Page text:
Soil Profiles and Types

Describe and compare typical soil profiles and basic soil types.

This section provides information on the different types of soil and soil profiles. You will become familiar with different soil types, their components and common locations.

What You’ll Learn to Do

  • Identify the measurable components of soil: sand, silt, and clay.
  • Identify the primary soil horizons: organic, topsoil, subsoils, and C horizon.
  • Identify three common (and important!) types of soil: pedalfer, pedocal, and laterite.

Soil Texture and Composition

A field of dirt with no vegetation Figure 1. A loam field.

The inorganic portion of soil is made of many different size particles, and these different size particles are present in different proportions. The combination of these two factors determines some of the properties of the soil.

  • A permeable soil allows water to flow through it easily because the spaces between the inorganic particles are large and well connected. Sandy or silty soils are considered ‘light’ soils because they are permeable, water-draining types of soils.
  • Soils that have lots of very small spaces are water-holding soils. For example, when clay is present in a soil, the soil is heavier, holds together more tightly, and holds water.
  • When a soil contains a mixture of grain sizes, the soil is called a loam (figure 1).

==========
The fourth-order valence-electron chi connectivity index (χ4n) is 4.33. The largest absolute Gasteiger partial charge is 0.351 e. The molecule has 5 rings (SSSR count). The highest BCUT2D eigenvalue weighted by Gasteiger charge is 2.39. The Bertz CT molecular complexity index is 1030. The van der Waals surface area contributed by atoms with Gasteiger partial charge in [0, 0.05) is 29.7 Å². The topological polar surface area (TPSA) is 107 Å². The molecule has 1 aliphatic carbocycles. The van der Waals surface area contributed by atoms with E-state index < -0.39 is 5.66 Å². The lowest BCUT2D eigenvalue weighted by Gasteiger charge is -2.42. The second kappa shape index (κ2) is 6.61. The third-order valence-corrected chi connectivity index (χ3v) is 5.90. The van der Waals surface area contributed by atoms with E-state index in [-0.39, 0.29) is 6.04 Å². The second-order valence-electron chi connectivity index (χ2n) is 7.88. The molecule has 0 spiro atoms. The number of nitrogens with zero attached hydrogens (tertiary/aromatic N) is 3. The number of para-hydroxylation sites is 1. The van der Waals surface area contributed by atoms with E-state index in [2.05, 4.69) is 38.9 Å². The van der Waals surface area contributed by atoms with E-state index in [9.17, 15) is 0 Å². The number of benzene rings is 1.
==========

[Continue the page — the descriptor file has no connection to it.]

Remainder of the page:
When soil scientists want to precisely determine soil type, they measure the percentage of sand, silt, and clay. They plot this information on a triangular diagram, with each size particle at one corner (figure 2). The soil type can then be determined from the location on the diagram. At the top, a soil would be clay; at the left corner, it would be sand, and at the right corner it would be silt. Soils in the lower middle with less than 50% clay are loams.

Illustration showing approximate percentages of clay, sand, and silt for various materials. Clay is 60 to 100 percent clay, 0 to 40 percent silt, and 40 to 60 percent sand. Sandy clay is 40 to 60 percent clay, 30 to 65 silt, and 60 to 100 percent sand. Silty clay is 40 to 60 percent silt, 50 to 70 percent clay, and 20 to 40 percent sand. Clay loam is 30 to 40 percent clay, 60 to 80 percent silt, 30 to 60 percent sand. Sandy clay loam is 20 to 40 percent clay, Loam is around 30 percent clay, 80 to 90 percent silt, and 50 to 60 percent sand. Silty clay loam is 60 to 75 percent silt, 35 to 40 percent silty clay loam, and 0 to 30 percent sand. Sandy loam is around 20 percent clay, 50 to 70 percent sand, and 80 to 100 percent silt. Loamy sand is around 15 percent clay and 70 to 80 percent sand. Sand is 90 to 100 percent sand and 0 to 10 percent clay. Silt loam is 75 to 85 percent silt, 20 to 50 percent sand, and 0 to 30 percent clay. Silt is 90 to 100 percent silt, 0 to 20 percent sand, and 0 to 20 percent clay. Figure 2. Soil types by particle size.

Using the chart as a guide, what is the composition of a sandy clay loam? If you would like to determine soil type by feel, here’s a chart from the USDA to help you.

Soil Horizons and Profiles

A residual soil forms over many years, as mechanical and chemical weathering slowly change solid rock into soil. The development of a residual soil may go something like this.